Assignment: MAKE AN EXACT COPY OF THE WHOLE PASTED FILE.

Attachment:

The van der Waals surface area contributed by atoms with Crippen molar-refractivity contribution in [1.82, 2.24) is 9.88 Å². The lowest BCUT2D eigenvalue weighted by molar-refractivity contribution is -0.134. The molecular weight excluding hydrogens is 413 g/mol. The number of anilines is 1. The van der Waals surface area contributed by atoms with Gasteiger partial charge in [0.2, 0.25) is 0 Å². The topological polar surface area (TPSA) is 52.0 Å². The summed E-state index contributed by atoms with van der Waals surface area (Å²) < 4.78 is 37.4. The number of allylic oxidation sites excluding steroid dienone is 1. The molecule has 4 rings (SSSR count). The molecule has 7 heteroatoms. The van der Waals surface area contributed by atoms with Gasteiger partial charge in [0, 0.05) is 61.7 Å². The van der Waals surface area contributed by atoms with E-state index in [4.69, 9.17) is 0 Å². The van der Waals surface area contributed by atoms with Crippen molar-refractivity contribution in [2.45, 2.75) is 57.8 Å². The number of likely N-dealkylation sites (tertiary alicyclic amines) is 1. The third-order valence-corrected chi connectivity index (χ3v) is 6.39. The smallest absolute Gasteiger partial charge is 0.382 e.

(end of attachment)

The van der Waals surface area contributed by atoms with Crippen molar-refractivity contribution in [1.82, 2.24) is 9.88 Å². The lowest BCUT2D eigenvalue weighted by molar-refractivity contribution is -0.134. The molecular weight excluding hydrogens is 413 g/mol. The number of anilines is 1. The van der Waals surface area contributed by atoms with Gasteiger partial charge in [0.2, 0.25) is 0 Å². The topological polar surface area (TPSA) is 52.0 Å². The summed E-state index contributed by atoms with van der Waals surface area (Å²) < 4.78 is 37.4. The number of allylic oxidation sites excluding steroid dienone is 1. The molecule has 4 rings (SSSR count). The molecule has 7 heteroatoms. The van der Waals surface area contributed by atoms with Gasteiger partial charge in [0, 0.05) is 61.7 Å². The van der Waals surface area contributed by atoms with E-state index in [4.69, 9.17) is 0 Å². The van der Waals surface area contributed by atoms with Crippen molar-refractivity contribution in [2.45, 2.75) is 57.8 Å². The number of likely N-dealkylation sites (tertiary alicyclic amines) is 1. The third-order valence-corrected chi connectivity index (χ3v) is 6.39. The smallest absolute Gasteiger partial charge is 0.382 e.